Because most philosophies that frown on reproduction don't survive.

Saturday, February 22, 2014

Sartorial Saturday: The Belt

Let's take a few minutes to speak of that basic but essential men's accessory: the belt.

As with much of men's fashion, the purpose of a belt is not to be creative. There are some basic rules which it's best not to violate. First off, your belt must match your shoes. If you are wearing black shoes, you must wear a black belt. If you are wearing brown shoes, a brown belt is required. In anything but the most casual situations, these are pretty much the only two belts you need: one brown, one black. The brown one may have a silver or gold colored buckle, whereas the black one pretty much have a silver colored buckle. If you want to be more casual or expressive, please have the decency to do so with you casual clothes, not your professional or formal wear.

However, while sartorial propriety gives you almost no options in the selection of the color and style of belt, you may express your taste in terms of quality. Cheaply made belts are all too common, and unfortunately, they're not even always inexpensive. I have found myself the victim of too many of these over the years. The belt presents itself as being from some half-way decent brand, and appears respectable enough, but after a year or two you start to see the telltale peel-away look where you buckle it.

Note the unsightly bits of grey peering through the nice black finish, rendering the belt suitable only for weekend casual wear or being turned over to the children to serve as a pirate's baldric.  At last, frustration with this led me to do a round of research, and here is what I've discovered.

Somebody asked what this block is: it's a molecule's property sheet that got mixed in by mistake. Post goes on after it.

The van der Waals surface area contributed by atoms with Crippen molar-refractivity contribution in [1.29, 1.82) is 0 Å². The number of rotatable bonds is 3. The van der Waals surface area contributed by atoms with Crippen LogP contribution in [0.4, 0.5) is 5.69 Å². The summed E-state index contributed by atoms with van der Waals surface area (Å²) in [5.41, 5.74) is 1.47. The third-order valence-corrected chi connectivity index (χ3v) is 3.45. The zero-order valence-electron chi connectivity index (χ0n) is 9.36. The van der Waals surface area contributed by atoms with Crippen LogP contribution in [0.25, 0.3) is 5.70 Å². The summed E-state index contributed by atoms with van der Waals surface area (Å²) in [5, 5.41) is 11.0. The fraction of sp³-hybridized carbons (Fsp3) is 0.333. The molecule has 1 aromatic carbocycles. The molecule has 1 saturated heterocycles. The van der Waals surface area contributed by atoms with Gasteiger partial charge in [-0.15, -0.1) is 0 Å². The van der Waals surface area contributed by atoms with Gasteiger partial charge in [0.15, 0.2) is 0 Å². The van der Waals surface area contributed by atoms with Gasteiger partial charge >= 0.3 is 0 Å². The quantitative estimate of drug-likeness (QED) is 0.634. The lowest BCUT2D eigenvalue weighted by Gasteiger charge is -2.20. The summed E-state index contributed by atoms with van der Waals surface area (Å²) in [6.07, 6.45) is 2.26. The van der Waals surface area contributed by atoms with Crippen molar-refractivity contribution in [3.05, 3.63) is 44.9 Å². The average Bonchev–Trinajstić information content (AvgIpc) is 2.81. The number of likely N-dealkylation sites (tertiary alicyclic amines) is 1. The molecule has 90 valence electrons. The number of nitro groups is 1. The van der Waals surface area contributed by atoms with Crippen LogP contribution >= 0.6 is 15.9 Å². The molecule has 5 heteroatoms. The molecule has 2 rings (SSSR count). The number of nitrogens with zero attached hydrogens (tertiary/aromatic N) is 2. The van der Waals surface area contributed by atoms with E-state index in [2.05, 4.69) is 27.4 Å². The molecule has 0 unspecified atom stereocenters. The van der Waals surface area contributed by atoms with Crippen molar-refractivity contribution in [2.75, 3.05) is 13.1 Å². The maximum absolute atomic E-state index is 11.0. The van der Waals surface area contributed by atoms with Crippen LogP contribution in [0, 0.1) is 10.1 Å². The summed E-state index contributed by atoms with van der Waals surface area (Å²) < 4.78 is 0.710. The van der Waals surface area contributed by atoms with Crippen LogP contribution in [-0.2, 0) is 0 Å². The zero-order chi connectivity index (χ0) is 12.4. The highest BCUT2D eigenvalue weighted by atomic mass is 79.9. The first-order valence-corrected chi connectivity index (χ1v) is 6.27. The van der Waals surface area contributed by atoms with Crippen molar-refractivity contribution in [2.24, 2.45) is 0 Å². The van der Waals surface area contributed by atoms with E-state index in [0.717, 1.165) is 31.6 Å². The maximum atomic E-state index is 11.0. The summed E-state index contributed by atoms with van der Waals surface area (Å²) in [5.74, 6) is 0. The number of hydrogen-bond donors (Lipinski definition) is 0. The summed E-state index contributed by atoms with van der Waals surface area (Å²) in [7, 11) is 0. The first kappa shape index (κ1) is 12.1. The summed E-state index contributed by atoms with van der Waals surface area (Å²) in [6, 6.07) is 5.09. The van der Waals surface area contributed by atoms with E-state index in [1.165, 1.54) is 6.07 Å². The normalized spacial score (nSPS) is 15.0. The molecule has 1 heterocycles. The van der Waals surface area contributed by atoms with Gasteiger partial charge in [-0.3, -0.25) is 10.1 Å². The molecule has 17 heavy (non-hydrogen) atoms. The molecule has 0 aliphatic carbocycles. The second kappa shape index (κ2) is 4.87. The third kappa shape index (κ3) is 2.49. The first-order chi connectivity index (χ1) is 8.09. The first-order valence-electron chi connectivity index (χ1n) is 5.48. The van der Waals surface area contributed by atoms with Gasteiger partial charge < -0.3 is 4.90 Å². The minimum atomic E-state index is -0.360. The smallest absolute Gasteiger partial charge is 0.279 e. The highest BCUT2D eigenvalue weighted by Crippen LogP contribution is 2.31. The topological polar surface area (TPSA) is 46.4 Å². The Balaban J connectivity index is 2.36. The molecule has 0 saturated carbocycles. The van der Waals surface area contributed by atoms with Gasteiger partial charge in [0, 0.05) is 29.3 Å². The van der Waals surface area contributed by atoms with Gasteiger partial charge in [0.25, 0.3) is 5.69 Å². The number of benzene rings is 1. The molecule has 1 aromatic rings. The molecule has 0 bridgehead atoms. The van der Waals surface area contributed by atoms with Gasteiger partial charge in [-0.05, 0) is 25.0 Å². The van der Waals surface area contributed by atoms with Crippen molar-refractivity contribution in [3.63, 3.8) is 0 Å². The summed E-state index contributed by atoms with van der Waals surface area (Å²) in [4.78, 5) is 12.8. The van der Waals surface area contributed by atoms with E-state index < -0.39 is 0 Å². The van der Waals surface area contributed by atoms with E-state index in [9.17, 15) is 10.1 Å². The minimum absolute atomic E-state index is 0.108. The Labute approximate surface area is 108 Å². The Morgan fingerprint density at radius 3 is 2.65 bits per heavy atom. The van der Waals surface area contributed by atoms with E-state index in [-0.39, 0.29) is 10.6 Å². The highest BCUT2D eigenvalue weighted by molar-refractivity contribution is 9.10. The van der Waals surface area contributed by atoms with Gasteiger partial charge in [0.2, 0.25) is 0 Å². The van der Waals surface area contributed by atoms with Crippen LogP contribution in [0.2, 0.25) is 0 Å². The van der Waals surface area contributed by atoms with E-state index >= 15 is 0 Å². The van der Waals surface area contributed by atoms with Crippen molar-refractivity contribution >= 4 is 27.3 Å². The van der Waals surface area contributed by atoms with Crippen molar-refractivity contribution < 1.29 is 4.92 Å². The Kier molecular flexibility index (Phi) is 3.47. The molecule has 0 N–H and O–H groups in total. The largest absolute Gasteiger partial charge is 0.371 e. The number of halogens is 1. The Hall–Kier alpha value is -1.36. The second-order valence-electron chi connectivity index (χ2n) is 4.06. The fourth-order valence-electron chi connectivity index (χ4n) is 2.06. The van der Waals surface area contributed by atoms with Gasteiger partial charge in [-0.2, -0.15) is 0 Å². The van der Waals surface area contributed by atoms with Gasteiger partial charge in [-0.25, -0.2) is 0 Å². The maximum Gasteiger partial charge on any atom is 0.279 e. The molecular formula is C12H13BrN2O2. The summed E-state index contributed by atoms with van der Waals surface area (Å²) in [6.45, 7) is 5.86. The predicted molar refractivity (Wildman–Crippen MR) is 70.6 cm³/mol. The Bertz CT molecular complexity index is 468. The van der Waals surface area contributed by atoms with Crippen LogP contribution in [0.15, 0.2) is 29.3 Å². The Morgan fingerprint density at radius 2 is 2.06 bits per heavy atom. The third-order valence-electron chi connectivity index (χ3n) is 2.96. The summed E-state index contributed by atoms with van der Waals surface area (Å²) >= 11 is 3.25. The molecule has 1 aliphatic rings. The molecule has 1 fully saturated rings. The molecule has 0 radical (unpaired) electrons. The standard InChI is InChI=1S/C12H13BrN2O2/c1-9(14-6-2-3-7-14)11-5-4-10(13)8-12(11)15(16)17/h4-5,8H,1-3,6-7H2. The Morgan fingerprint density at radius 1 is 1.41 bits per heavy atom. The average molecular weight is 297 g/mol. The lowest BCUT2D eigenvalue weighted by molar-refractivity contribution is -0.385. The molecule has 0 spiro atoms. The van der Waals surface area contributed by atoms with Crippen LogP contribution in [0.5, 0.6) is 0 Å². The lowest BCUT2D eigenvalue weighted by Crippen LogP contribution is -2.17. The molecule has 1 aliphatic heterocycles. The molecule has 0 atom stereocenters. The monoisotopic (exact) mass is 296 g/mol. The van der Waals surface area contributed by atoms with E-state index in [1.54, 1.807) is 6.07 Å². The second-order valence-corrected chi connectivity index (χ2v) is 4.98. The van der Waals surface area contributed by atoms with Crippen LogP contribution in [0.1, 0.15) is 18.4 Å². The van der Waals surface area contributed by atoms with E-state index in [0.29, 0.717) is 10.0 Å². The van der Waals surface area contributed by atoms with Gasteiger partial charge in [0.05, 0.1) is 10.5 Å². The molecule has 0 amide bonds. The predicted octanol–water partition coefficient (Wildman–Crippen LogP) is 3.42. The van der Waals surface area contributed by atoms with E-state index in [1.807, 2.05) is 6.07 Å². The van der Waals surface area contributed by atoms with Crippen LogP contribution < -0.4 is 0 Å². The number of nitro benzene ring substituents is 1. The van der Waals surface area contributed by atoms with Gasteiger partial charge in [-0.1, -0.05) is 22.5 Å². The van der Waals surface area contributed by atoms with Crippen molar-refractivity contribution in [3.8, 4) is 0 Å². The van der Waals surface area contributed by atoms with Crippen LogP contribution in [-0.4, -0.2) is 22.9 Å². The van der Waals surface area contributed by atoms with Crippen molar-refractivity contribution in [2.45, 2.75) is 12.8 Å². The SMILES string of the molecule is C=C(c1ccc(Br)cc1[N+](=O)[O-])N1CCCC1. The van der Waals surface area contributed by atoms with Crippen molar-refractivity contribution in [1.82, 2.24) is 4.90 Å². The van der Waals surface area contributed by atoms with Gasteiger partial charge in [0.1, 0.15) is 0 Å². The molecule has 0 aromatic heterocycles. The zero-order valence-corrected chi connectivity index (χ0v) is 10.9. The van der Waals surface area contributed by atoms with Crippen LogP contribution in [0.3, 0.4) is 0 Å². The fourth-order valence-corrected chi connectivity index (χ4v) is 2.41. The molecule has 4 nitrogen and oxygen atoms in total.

Many belts that you find will claim to be "genuine leather".  That has the sound of being a good thing.  After all, you wouldn't want fake leather, right?  (You really don't, believe me.)  It turns out that "genuine leather" doesn't just mean "real leather", it is a specific type of leather.  The top layers (most of the grain) are cut away from the cured skin, leaving the less durable, lower quality leather beneath.  Since this won't finish well, a finish is then applied: either a thin layer of textured plastic or a thin layer of top grain leather.  This is the finish which wears away on a genuine leather belt, revealing the glued together layers of low grade leather underneath.

The solution to this problem is to look for a full grain leather belt.  Full grain leather is a higher quality grade of leather and includes all the top layers of the grain as well. as a fair amount of the lower parts of the skin.  it's the leather itself that takes the finish, rather than having a finish applied to it, so wear and scratches don't have the same highly contrasting look.

What I really wanted was to try this belt from Saddleback Leather, where I got my wallet a year or two ago, but I shouldn't quite justify spending a hundred dollars on a belt at the moment so I picked up a full grain leather belt at Macy's on sale and am hoping for the best.


Jenny said...

I had no idea that "genuine leather" really means cheap garbage that falls apart. That's useful info.

Darwin said...

The worst grade of leather is "bonded leather", which is scraps ground up, put together with glue, and then given a texture and finish which are usually plastic.

Then there's "genuine leather", which I described.

Next is "top grain leather", which is a fairly thin leather with both the top part of the grain and the lower parts of the skin shaved off -- this hides imperfections in the skin and can allow a lower grade of leather to look better.

Your best leather is "full grain leather".